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How the Mediation Process Works on Hawai‘i Evictions

Mote Oo Education

The state’s eviction moratorium expired last month. Then, the U.S. Supreme Court overruled the Centers for Disease Control and Prevention's eviction moratorium. But there’s an added layer of security in Hawai‘i for the courts and renters.

Act 57 changed the state’s eviction procedures for non-payment of rent and encourages landlords and tenants to first enter mediation before evictions proceed to the courts.

Tracey Wiltgen, executive director of the Mediation Center of the Pacific, describes how the process starts.

"So under Act 57, the way mediation starts is the landlord provides a notice to the tenant, and simultaneously provides that notice to the mediation center on the island where the tenant resides," Wiltgen said. "The notices tells the tenant to contact that mediation center."

After receiving the notice, Wiltgen said the mediation center will also try to reach out to the tenant.

The renter then has 15 days to schedule a mediation session.

Wiltgen said it’s important for tenants to be proactive once receiving a notice from their landlord.

"If they schedule a mediation session within 15 days of the notice, it buys them, basically, an extra 15 days," Wiltgen said. "Meaning the landlord cannot move forward with the eviction process for another 15 days, or 30 days from the date of the notice."

Wiltgen said once the mediation session is arranged, a mediator will have private conversations with both the landlord and tenant.

"It gives the mediator a good understanding where each person is coming from, where potential agreements might lie, and also how their line of questioning will be structured to ideally help landlord and tenant reach an agreement," she said. "If they’re able to reach an agreement, then the mediator will help them put that into writing, then it’s electronically sent to landlord and tenant, and then sign it electronically."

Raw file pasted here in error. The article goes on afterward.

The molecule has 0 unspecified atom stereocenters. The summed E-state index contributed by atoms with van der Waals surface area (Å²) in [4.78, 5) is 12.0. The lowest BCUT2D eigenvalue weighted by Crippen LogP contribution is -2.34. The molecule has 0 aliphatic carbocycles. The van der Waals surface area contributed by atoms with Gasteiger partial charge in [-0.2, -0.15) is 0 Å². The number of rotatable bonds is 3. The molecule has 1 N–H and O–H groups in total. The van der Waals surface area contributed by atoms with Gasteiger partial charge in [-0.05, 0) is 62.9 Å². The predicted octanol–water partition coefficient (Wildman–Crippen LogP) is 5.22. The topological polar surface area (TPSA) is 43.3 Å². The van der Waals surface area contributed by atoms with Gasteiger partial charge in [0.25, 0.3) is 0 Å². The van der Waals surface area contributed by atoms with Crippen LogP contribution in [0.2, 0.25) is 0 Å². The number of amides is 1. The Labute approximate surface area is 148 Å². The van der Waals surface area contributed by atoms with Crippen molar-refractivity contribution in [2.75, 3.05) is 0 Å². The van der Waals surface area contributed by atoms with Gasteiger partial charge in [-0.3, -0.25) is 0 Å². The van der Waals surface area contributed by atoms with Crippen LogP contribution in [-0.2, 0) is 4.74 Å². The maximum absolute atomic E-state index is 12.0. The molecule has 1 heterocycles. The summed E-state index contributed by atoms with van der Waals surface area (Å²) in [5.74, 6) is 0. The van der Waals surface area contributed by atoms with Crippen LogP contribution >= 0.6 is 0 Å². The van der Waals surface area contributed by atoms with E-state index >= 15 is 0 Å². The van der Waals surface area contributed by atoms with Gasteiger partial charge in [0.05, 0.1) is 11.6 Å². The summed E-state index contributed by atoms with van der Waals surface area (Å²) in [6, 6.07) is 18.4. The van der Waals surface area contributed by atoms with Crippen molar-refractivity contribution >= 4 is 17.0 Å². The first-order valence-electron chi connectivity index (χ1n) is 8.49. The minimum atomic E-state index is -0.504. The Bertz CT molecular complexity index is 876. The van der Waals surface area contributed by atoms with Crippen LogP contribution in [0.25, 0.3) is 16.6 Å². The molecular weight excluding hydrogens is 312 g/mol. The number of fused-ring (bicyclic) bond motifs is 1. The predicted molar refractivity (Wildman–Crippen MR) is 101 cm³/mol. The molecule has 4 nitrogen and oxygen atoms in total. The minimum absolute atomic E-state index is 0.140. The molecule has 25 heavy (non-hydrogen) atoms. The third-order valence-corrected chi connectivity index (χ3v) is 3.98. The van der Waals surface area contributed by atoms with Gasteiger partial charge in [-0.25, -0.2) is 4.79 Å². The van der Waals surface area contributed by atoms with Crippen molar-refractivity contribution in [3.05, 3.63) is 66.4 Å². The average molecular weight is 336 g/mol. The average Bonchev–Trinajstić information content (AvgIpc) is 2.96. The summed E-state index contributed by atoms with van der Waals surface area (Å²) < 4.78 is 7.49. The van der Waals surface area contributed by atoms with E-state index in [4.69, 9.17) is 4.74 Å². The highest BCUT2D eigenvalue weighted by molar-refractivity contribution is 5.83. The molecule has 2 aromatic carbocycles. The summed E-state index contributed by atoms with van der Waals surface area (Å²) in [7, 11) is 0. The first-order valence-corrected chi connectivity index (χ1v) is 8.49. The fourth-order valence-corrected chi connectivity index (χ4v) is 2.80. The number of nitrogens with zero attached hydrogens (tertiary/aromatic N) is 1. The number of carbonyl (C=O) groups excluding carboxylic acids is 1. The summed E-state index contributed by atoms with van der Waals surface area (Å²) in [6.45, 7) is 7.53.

Wiltgen said if an agreement can’t be reached, then the eviction goes to court, where it impacts both parties. It’s in everyone’s best interest to come to an agreement.

"It saves the landlord the time and expense," Wiltgen said. "It saves the tenant not only the time, but also it keeps them from being evicted, from having that on their record which would prevent them from possibly renting another unit. They could possibly impact their hunt for a new job. And if they’re getting any kind of benefits, federal or state, if they get evicted they would lose all of those, and never be able to recoup them."

Wiltgen said the Mediation Center of the Pacific have worked on many positive outcomes so far — arranging creative agreements with both landlords and tenants.

She said the center has resolved 31 of 32 notices so far, but still has another 300 cases to process.

Wiltgen advised any tenant having issues with rent or needs assistance should apply for their county’s assistance program.

Casey Harlow was an HPR reporter and occasionally filled in as local host of Morning Edition and All Things Considered.
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